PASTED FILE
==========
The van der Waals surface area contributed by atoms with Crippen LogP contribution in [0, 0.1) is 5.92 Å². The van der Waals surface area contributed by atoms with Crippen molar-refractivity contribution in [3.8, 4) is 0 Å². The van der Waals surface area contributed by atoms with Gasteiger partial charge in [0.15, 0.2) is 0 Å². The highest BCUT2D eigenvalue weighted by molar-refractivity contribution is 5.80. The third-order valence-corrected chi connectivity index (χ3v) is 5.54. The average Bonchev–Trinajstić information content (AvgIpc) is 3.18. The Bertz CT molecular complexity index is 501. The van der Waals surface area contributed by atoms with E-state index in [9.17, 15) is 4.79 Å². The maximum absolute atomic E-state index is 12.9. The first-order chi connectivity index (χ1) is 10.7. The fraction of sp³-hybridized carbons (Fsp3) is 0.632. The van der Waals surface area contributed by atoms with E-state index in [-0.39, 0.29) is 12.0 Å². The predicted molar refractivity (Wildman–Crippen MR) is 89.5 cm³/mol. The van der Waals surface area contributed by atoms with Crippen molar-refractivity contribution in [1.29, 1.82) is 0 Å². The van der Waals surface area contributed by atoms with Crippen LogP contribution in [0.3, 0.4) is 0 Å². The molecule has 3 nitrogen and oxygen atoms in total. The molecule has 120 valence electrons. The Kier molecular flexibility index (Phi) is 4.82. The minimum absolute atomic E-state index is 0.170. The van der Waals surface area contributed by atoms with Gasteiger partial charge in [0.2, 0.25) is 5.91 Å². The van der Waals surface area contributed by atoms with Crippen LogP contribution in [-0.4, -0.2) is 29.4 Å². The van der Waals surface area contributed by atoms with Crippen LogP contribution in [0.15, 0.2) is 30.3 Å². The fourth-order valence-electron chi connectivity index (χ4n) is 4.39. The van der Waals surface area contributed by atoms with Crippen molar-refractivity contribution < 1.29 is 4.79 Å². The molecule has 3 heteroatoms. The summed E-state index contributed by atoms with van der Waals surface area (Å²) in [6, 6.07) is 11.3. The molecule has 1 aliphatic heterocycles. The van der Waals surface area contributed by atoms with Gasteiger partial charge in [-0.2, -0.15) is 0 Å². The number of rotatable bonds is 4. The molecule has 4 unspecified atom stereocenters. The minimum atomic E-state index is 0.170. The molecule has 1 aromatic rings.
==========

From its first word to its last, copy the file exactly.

The van der Waals surface area contributed by atoms with Crippen LogP contribution in [0, 0.1) is 5.92 Å². The van der Waals surface area contributed by atoms with Crippen molar-refractivity contribution in [3.8, 4) is 0 Å². The van der Waals surface area contributed by atoms with Gasteiger partial charge in [0.15, 0.2) is 0 Å². The highest BCUT2D eigenvalue weighted by molar-refractivity contribution is 5.80. The third-order valence-corrected chi connectivity index (χ3v) is 5.54. The average Bonchev–Trinajstić information content (AvgIpc) is 3.18. The Bertz CT molecular complexity index is 501. The van der Waals surface area contributed by atoms with E-state index in [9.17, 15) is 4.79 Å². The maximum absolute atomic E-state index is 12.9. The first-order chi connectivity index (χ1) is 10.7. The fraction of sp³-hybridized carbons (Fsp3) is 0.632. The van der Waals surface area contributed by atoms with E-state index in [-0.39, 0.29) is 12.0 Å². The predicted molar refractivity (Wildman–Crippen MR) is 89.5 cm³/mol. The van der Waals surface area contributed by atoms with Crippen molar-refractivity contribution in [1.29, 1.82) is 0 Å². The van der Waals surface area contributed by atoms with Crippen LogP contribution in [0.3, 0.4) is 0 Å². The molecule has 3 nitrogen and oxygen atoms in total. The molecule has 120 valence electrons. The Kier molecular flexibility index (Phi) is 4.82. The minimum absolute atomic E-state index is 0.170. The van der Waals surface area contributed by atoms with Gasteiger partial charge in [0.2, 0.25) is 5.91 Å². The van der Waals surface area contributed by atoms with Crippen LogP contribution in [-0.4, -0.2) is 29.4 Å². The van der Waals surface area contributed by atoms with Crippen LogP contribution in [0.15, 0.2) is 30.3 Å². The fourth-order valence-electron chi connectivity index (χ4n) is 4.39. The van der Waals surface area contributed by atoms with Crippen molar-refractivity contribution < 1.29 is 4.79 Å². The molecule has 3 heteroatoms. The summed E-state index contributed by atoms with van der Waals surface area (Å²) in [6, 6.07) is 11.3. The molecule has 1 aliphatic heterocycles. The van der Waals surface area contributed by atoms with Gasteiger partial charge in [-0.2, -0.15) is 0 Å². The number of rotatable bonds is 4. The molecule has 4 unspecified atom stereocenters. The minimum atomic E-state index is 0.170. The molecule has 1 aromatic rings.